Generally, a guardian is not personally financially liable or responsible for the protected person from their resources. However, the guardian or conservator usually is responsible for managing the individual’s financial resources. At times the guardian may share financial management duties with a representative payee or trustee from a special needs trust. It will depend on the parents’ special needs financial and estate plans regarding how money is managed. In the case of a special needs trust, a guardian will request funds from the trustee to maintain the protected person’s household and pay for vacations, trips, clothing, and other permissible expenditures for the ward’s benefit. It is mutually beneficial that the guardian and trustee have a trusting and respectful relationship since the trustee’s fiduciary responsibilities may conflict with a guardian’s financial request.
Talking to Those Who Want to Be Involved in the Protected Person’s Life
When and how do you go about asking someone to be a guardian? Guardianship planning is an important legal task for all parents but especially for those with a child with special needs. Open discussions and ongoing communication with individuals who wish to be involved in the special needs person’s future care are crucial for the best outcomes. There is much to consider as some people will be well-suited to a task while others will not. Spreading some tasks among family members is useful but identifying one guardian to act as a point of contact to represent the protected person’s needs fully is a must.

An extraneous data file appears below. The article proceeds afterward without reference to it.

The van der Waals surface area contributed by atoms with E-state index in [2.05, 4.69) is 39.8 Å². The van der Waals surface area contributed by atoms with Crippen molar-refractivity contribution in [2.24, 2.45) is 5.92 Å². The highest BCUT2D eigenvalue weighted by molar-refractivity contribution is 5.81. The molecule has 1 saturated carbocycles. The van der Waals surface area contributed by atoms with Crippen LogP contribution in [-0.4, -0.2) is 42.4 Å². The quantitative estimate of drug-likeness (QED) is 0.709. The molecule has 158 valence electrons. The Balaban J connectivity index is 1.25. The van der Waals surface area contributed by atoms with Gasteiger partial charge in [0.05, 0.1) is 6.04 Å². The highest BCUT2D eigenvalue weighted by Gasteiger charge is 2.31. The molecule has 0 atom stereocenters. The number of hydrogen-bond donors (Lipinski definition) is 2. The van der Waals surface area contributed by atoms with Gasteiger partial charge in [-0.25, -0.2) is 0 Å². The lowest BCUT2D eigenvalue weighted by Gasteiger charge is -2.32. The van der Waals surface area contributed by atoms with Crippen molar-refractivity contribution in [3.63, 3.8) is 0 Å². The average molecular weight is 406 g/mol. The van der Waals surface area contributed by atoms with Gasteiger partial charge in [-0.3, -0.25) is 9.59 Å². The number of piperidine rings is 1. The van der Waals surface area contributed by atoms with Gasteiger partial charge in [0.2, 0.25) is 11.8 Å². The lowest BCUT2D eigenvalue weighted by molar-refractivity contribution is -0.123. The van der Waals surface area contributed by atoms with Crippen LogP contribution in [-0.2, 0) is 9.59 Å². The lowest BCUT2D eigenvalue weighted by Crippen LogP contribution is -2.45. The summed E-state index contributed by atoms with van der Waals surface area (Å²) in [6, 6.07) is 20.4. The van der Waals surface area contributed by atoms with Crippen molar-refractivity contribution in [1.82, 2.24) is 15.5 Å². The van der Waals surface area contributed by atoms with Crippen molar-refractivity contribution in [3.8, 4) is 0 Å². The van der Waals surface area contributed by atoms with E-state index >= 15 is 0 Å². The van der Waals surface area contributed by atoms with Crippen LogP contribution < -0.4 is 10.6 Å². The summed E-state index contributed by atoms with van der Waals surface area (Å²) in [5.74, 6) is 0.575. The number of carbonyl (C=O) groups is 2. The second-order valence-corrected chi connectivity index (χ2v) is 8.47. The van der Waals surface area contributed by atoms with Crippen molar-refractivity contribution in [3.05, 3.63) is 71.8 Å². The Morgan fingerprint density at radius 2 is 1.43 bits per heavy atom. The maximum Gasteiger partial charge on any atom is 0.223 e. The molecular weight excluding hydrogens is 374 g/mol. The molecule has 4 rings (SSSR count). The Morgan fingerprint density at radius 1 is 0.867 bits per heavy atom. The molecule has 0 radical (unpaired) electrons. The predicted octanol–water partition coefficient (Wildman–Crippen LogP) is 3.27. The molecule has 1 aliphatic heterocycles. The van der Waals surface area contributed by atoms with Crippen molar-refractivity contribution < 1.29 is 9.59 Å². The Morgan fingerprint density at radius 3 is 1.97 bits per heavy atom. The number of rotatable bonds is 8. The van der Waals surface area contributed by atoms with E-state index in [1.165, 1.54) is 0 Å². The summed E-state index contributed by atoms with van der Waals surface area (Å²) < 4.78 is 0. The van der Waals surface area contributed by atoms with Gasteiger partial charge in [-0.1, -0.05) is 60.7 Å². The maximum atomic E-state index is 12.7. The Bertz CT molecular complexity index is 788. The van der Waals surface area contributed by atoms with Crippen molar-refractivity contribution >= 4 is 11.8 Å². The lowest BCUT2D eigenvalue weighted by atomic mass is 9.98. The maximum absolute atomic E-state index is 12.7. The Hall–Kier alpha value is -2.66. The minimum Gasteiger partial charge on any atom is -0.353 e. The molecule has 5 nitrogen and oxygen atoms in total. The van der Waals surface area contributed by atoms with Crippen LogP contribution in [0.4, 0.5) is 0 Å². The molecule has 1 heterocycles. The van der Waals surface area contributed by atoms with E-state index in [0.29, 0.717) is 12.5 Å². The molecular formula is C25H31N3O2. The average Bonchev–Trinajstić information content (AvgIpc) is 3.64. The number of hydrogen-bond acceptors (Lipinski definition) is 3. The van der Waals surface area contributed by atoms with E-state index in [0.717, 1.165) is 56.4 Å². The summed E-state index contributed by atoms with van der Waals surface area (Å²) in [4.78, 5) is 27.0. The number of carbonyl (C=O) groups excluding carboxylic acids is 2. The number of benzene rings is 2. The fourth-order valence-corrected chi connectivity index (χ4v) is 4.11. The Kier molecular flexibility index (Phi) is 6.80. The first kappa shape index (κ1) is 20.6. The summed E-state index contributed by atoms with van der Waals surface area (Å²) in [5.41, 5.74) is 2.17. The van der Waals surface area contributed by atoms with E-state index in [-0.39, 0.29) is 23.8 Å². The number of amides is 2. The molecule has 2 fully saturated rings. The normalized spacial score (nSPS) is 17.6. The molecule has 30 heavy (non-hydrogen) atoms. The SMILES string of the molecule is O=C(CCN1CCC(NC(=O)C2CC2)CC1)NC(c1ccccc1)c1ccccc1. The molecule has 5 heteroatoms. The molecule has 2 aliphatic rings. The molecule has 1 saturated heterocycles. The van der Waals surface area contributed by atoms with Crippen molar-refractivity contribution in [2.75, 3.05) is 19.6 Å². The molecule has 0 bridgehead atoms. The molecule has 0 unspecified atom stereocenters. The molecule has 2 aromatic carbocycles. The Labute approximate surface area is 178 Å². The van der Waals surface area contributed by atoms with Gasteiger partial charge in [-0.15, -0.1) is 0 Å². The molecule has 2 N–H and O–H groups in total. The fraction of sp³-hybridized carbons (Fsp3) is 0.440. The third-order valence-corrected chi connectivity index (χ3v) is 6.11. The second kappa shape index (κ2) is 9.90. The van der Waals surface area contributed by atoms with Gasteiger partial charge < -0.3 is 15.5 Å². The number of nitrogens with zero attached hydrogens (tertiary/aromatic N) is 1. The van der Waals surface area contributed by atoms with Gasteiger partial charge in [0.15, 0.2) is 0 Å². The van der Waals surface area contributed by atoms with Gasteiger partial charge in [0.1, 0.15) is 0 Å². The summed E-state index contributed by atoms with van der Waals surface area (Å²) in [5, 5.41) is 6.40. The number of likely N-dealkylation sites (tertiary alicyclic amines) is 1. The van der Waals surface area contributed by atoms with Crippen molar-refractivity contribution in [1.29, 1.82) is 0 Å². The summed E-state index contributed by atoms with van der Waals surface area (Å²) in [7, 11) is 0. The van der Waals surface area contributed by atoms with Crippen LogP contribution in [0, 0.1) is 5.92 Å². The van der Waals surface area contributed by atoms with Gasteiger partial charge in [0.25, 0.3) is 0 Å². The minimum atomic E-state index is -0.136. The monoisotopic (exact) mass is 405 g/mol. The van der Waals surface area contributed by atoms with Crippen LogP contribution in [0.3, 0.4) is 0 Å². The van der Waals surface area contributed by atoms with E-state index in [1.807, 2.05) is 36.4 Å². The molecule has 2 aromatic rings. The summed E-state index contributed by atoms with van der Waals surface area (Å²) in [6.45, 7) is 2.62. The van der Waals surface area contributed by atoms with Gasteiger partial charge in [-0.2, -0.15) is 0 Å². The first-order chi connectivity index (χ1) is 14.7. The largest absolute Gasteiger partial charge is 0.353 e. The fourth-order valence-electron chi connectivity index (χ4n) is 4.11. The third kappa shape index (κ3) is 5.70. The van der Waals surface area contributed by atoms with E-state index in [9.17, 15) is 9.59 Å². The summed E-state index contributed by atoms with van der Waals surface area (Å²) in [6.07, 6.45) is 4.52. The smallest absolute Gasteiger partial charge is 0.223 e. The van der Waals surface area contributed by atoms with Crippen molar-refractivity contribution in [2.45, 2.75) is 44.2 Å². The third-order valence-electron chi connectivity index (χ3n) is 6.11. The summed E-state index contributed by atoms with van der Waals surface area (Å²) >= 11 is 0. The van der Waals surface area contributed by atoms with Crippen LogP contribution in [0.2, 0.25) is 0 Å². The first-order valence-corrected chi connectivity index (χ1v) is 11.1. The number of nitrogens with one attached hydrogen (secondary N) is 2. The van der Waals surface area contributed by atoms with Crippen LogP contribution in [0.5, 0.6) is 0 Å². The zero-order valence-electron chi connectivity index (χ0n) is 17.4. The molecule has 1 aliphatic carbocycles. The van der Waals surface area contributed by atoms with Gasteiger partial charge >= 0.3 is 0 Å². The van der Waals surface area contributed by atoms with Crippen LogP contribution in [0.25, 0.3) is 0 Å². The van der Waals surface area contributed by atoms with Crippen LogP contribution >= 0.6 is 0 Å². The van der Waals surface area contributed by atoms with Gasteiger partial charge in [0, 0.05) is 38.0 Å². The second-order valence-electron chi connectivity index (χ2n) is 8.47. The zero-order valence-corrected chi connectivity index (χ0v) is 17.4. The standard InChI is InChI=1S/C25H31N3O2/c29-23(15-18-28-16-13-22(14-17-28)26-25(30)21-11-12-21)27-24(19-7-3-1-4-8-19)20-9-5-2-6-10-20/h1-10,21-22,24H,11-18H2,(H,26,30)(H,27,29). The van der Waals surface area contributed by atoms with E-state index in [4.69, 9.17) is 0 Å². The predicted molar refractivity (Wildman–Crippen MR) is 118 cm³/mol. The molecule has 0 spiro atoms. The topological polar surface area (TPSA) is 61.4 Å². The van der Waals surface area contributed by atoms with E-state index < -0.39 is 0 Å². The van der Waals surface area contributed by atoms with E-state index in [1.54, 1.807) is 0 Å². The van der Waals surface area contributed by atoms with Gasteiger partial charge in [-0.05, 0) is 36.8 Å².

You may nominate this guardian in a will when a child is under 18 or if special needs, 18 and over. The court will still need to confirm the guardian after the parents’ deaths, but including the nominee in the will makes the parents’ preference known. It is possible to designate a standby guardian. Most states allow this designated guardian to care for their special needs child or adult if the parent becomes incapacitated or dies. If there is reason to believe this choice of guardian will be contested by the other parent or family members, the guardianship designation can receive pre-approval or confirmation by the surrogate or probate court before the parent dies. Not all states permit this pre-confirmation process; however, if it is available in the state where the child lives, the parent should nominate both a guardian in their will and designate a standby guardian.
Taking care of your children’s future is especially important and challenging when one is special needs. Proper planning with a special needs attorney or disability lawyer can ensure the unique requirements for your family member with a disability dovetail with the overall estate plan of your family.
No Legal Advice Intended. This blog includes general information about legal issues and developments in the law. Such materials are for informational purposes only and may not reflect the most current legal developments. These informational materials are not intended, and must not be taken, as legal advice on any particular set of facts or circumstances. You need to contact a lawyer licensed in your jurisdiction for advice on specific legal issues or problems.